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Please use this identifier to cite or link to this item: http://hdl.handle.net/1942/17774

Title: Latent risk and trend models for the evolution of annual fatality numbers in 30 European countries
Authors: Dupont, Emmanuelle
Commandeur, Jacques J. F.
Lassarre, Sylvain
Bijieveld, Frits
Martensen, Heike
Antoniou, Constantinos
Papadimitriou, Eleonora
Yannis, George
HERMANS, Elke
Perez, Katherine
Santamarina-Rubio, Elena
Usami, Davide Shingo
Giustiniani, Gabriele
Issue Date: 2014
Publisher: PERGAMON-ELSEVIER SCIENCE LTD
Citation: ACCIDENT ANALYSIS AND PREVENTION, 71, p. 327-336
Abstract: In this paper a unified methodology is presented for the modelling of the evolution of road safety in 30 European countries. For each country, annual data of the best available exposure indicator and of the number of fatalities were simultaneously analysed with the bivariate latent risk time series model. This model is based on the assumption that the amount of exposure and the number of fatalities are intrinsically related. It captures the dynamic evolution in the fatalities as the product of the dynamic evolution in two latent trends: the trend in the fatality risk and the trend in the exposure to that risk. Before applying the latent risk model to the different countries it was first investigated and tested whether the exposure indicator at hand and the fatalities in each country were in fact related at all. If they were, the latent risk model was applied to that country; if not, a univariate local linear trend model was applied to the fatalities series only, unless the latent risk time series model was found to yield better forecasts than the univariate local linear trend model. In either case, the temporal structure of the unobserved components of the optimal model was established, and structural breaks in the trends related to external events were identified and captured by adding intervention variables to the appropriate components of the model. As a final step, for each country the optimally modelled developments were projected into the future, thus yielding forecasts for the number of fatalities up to and including 2020. (C) 2014 Elsevier Ltd. All rights reserved.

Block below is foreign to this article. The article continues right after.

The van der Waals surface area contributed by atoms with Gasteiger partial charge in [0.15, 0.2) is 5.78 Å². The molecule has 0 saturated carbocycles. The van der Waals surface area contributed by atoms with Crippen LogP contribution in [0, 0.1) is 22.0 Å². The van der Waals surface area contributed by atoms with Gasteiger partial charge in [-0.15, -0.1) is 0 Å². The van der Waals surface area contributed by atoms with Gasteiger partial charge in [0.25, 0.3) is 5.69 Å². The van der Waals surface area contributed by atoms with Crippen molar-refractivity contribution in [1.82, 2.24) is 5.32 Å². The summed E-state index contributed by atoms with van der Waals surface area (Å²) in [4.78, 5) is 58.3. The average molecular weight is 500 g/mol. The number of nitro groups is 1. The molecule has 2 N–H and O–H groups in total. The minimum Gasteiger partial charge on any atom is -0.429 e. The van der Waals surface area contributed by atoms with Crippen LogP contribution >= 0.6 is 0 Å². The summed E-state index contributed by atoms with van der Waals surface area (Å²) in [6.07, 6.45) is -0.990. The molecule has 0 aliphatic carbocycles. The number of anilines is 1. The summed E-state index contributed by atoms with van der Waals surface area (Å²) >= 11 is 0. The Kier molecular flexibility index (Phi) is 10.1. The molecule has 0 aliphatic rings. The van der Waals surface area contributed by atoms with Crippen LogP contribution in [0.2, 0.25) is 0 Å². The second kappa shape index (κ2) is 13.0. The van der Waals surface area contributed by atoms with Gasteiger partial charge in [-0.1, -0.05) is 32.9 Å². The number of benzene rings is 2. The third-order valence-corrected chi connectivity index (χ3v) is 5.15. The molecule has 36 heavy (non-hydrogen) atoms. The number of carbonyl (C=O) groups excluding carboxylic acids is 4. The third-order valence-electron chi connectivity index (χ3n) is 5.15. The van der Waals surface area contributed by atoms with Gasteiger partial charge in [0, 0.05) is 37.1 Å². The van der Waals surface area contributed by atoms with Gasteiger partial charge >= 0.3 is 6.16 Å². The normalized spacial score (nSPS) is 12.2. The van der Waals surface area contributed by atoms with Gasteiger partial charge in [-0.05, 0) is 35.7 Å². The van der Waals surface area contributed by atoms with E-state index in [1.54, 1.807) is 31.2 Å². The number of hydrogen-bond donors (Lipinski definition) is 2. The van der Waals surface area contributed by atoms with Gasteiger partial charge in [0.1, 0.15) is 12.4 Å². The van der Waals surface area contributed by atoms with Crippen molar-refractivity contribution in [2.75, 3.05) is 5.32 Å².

Notes: [Dupont, Emmanuelle; Martensen, Heike] BRSI, Brussels, Belgium. [Commandeur, Jacques J. F.; Bijieveld, Frits] SWOV Inst Rd Safety Res, Leiden, Netherlands. [Commandeur, Jacques J. F.; Bijieveld, Frits] Vrije Univ Amsterdam, Amsterdam, Netherlands. [Lassarre, Sylvain] IFSTTAR, French Inst Sci & Technol Transports Dev & Networ, Paris, France. [Antoniou, Constantinos; Papadimitriou, Eleonora; Yannis, George] Natl Tech Univ Athens, GR-10682 Athens, Greece. [Hermans, Elke] Hasselt Univ, Transportat Res Inst, Diepenbeek, Belgium. [Perez, Katherine; Santamarina-Rubio, Elena] ASPB, CIBERESP, IIB St Pau, Barcelona, Spain. [Usami, Davide Shingo; Giustiniani, Gabriele] Univ Roma La Sapienza, Res Ctr Transport & Logist, Rome, Italy.
URI: http://hdl.handle.net/1942/17774
DOI: 10.1016/j.aap.2014.06.009
ISI #: 000340304000037
ISSN: 0001-4575
Category: A1
Type: Journal Contribution
Validation: ecoom, 2015
Appears in Collections: Research publications

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